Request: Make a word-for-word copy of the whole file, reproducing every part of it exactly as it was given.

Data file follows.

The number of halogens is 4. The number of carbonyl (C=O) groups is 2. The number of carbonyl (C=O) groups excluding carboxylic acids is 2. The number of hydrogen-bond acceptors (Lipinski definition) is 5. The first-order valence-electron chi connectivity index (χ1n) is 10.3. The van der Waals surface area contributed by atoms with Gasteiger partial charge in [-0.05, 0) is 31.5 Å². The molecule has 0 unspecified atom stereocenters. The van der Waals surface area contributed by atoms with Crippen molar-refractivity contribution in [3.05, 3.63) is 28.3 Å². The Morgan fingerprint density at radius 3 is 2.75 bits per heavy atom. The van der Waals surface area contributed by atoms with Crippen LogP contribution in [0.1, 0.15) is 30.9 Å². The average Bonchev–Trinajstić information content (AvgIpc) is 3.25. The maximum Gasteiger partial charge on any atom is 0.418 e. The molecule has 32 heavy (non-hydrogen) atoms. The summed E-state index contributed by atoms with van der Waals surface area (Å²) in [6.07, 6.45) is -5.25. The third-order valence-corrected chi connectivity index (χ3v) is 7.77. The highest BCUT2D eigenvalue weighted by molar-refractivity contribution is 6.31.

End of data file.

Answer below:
The number of halogens is 4. The number of carbonyl (C=O) groups is 2. The number of carbonyl (C=O) groups excluding carboxylic acids is 2. The number of hydrogen-bond acceptors (Lipinski definition) is 5. The first-order valence-electron chi connectivity index (χ1n) is 10.3. The van der Waals surface area contributed by atoms with Gasteiger partial charge in [-0.05, 0) is 31.5 Å². The molecule has 0 unspecified atom stereocenters. The van der Waals surface area contributed by atoms with Crippen molar-refractivity contribution in [3.05, 3.63) is 28.3 Å². The Morgan fingerprint density at radius 3 is 2.75 bits per heavy atom. The van der Waals surface area contributed by atoms with Crippen LogP contribution in [0.1, 0.15) is 30.9 Å². The average Bonchev–Trinajstić information content (AvgIpc) is 3.25. The maximum Gasteiger partial charge on any atom is 0.418 e. The molecule has 32 heavy (non-hydrogen) atoms. The summed E-state index contributed by atoms with van der Waals surface area (Å²) in [6.07, 6.45) is -5.25. The third-order valence-corrected chi connectivity index (χ3v) is 7.77. The highest BCUT2D eigenvalue weighted by molar-refractivity contribution is 6.31.